Journalist, editor and producer covering society, business, architecture, tourism, rural regeneration, conservation. I work/have worked for The Guardian, Telegraph, Times, Financial Times, Conde Nast Traveller, Business Life, Business Insider, Reader's Digest, Icon Films and the BBC. I also provide consultancy services to international brands.
All cities struggle to manage water, power, transport, waste and pollution, and urban populations are said to be growing at the rate of 10,000 people an hour. So the future lies with ‘smart’ cities that can use new technology to generate and process data, connecting infrastructure and people into an intelligent urban system.
By increasing efficiency and harnessing and managing every available resource, from solar energy to local entrepreneurs, smart cities can be the springboards to a bright, innovative future.
With 75 per cent of the world’s 9.6 billion people forecast to live in cities by 2050, tackling the problems of global urbanisation is becoming a growth industry. In the UK, more than 32,000 enterprises are already working in a sector worth £16bn. By 2020, the sector could be worth more than £250bn a year globally.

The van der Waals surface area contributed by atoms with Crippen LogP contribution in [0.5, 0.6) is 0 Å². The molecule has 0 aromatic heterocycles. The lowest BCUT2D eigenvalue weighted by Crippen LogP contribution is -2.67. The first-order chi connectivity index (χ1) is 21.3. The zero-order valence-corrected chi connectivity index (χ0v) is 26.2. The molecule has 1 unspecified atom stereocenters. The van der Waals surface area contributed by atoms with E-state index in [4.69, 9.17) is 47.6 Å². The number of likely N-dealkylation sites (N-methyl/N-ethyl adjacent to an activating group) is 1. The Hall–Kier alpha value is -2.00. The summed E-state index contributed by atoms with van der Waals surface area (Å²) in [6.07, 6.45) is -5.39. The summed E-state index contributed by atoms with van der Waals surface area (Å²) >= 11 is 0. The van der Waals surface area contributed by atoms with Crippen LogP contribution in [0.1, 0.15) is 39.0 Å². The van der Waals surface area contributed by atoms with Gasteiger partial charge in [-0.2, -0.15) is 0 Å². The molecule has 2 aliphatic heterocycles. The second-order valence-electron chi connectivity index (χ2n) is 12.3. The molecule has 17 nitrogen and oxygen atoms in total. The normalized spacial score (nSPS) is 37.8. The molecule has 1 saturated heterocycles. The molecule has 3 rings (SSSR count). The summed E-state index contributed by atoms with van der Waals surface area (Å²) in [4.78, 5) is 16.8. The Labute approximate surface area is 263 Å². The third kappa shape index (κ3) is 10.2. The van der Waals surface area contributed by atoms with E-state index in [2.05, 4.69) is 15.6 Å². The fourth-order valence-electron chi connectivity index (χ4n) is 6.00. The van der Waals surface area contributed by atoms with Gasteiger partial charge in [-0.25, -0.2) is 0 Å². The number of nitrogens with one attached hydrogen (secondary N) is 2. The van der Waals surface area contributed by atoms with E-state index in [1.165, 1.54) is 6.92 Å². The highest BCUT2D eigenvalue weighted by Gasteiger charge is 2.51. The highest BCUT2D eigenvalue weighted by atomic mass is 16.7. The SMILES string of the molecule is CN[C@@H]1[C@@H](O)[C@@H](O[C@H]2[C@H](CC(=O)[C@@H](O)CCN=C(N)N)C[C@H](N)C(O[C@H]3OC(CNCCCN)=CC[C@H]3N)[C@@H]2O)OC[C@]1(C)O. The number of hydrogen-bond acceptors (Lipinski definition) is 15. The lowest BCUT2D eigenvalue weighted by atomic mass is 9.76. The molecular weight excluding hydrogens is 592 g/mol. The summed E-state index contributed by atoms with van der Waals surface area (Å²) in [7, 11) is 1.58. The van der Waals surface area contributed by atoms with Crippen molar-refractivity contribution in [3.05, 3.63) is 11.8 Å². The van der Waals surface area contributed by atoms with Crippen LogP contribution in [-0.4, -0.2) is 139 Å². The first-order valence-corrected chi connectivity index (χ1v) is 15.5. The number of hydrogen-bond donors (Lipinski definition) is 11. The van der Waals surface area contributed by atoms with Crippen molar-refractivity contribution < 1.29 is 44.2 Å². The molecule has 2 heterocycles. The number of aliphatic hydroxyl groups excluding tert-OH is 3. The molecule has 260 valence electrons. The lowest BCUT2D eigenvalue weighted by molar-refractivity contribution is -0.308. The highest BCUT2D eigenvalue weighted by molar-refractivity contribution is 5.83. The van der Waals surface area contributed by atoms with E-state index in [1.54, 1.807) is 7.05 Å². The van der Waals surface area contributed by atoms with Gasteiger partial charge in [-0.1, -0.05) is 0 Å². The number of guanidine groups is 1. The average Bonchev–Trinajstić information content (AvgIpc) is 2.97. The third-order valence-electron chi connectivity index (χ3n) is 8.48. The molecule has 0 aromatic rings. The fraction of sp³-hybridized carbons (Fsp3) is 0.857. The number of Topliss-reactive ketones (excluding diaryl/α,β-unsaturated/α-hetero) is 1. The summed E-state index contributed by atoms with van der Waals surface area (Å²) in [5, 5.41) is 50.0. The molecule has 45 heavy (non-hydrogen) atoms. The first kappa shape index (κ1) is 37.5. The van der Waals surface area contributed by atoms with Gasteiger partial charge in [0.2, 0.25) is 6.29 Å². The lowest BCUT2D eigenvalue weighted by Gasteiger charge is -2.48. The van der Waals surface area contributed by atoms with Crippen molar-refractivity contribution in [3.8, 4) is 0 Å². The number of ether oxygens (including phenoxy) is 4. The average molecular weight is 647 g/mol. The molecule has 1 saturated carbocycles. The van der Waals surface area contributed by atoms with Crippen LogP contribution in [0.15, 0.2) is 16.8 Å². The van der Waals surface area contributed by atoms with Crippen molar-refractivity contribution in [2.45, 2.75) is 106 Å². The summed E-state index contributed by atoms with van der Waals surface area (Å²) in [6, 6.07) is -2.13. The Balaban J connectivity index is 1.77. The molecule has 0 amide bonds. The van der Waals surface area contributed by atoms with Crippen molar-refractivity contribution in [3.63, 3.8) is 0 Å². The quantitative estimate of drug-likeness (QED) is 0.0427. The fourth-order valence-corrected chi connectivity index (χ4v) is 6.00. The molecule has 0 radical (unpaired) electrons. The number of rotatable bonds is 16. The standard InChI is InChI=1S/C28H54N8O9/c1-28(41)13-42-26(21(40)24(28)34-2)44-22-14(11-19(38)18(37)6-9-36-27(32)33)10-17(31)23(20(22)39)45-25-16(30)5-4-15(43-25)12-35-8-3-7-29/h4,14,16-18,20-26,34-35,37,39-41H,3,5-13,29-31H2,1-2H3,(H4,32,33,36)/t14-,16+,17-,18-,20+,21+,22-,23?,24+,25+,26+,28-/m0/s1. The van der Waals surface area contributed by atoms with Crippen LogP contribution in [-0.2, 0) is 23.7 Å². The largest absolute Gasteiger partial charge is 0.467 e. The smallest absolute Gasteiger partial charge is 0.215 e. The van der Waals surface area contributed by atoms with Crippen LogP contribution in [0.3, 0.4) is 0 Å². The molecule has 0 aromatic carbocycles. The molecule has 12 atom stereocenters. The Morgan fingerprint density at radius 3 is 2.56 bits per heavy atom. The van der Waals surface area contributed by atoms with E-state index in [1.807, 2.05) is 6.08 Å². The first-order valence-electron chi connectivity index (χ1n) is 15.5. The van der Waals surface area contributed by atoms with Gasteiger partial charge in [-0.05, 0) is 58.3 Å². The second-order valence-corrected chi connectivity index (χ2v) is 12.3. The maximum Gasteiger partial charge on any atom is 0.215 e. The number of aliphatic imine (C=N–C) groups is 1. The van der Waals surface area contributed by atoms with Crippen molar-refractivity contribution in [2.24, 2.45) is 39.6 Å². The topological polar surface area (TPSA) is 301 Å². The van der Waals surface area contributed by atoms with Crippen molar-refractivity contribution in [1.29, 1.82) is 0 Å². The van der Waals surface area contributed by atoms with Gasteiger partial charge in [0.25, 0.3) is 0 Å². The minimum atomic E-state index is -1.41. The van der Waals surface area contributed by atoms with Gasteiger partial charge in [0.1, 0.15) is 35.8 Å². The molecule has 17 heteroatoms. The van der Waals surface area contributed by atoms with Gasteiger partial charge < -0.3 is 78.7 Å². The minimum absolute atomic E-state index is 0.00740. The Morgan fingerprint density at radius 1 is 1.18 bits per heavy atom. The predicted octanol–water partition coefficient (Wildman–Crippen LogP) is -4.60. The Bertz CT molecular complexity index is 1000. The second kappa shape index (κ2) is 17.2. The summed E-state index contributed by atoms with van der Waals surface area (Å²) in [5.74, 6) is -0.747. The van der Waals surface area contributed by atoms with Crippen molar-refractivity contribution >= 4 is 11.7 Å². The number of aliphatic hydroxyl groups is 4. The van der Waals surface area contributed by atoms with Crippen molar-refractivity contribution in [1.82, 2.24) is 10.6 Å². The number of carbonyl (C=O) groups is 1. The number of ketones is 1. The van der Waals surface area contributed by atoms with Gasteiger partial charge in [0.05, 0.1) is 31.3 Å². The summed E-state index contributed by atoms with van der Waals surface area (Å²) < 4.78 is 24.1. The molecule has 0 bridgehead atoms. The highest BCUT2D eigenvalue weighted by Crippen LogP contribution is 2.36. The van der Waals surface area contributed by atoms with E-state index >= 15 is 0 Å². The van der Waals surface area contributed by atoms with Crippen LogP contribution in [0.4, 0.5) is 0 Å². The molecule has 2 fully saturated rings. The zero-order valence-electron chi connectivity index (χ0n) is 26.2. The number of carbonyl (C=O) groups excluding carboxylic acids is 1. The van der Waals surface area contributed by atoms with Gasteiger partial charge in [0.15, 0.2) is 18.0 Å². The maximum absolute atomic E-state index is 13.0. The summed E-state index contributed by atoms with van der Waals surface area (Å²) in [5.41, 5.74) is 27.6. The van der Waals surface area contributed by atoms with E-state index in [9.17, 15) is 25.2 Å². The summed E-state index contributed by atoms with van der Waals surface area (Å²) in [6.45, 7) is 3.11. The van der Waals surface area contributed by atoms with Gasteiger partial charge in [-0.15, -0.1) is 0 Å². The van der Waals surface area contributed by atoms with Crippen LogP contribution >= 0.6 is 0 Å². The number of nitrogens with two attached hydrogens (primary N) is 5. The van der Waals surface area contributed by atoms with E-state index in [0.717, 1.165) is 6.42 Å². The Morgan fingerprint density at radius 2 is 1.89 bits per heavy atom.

The keyword here is collaboration: people, like systems, work best when connected.
I’ll endeavour to put together a research trail for this article (for Business Life) which goes on to take a look at exciting and innovative work by some great thinkers in the fields of architecture, energy, agriculture and transport. Thanks to everyone who took time to share their insights, particularly Josef Hargrave at Arup who talked about buildings with brains. Almost everyone agrees that not only will more of us live in cities, we’ll live in cities within cities – vertical ecosystems of unprecedented height. That massive shift in how we live has been made possible by the invention of newer, stronger, lighter elevator rope which, unlike steel cables, is capable of hauling us up to heights of 1000m. The future’s no place for vertigo sufferers.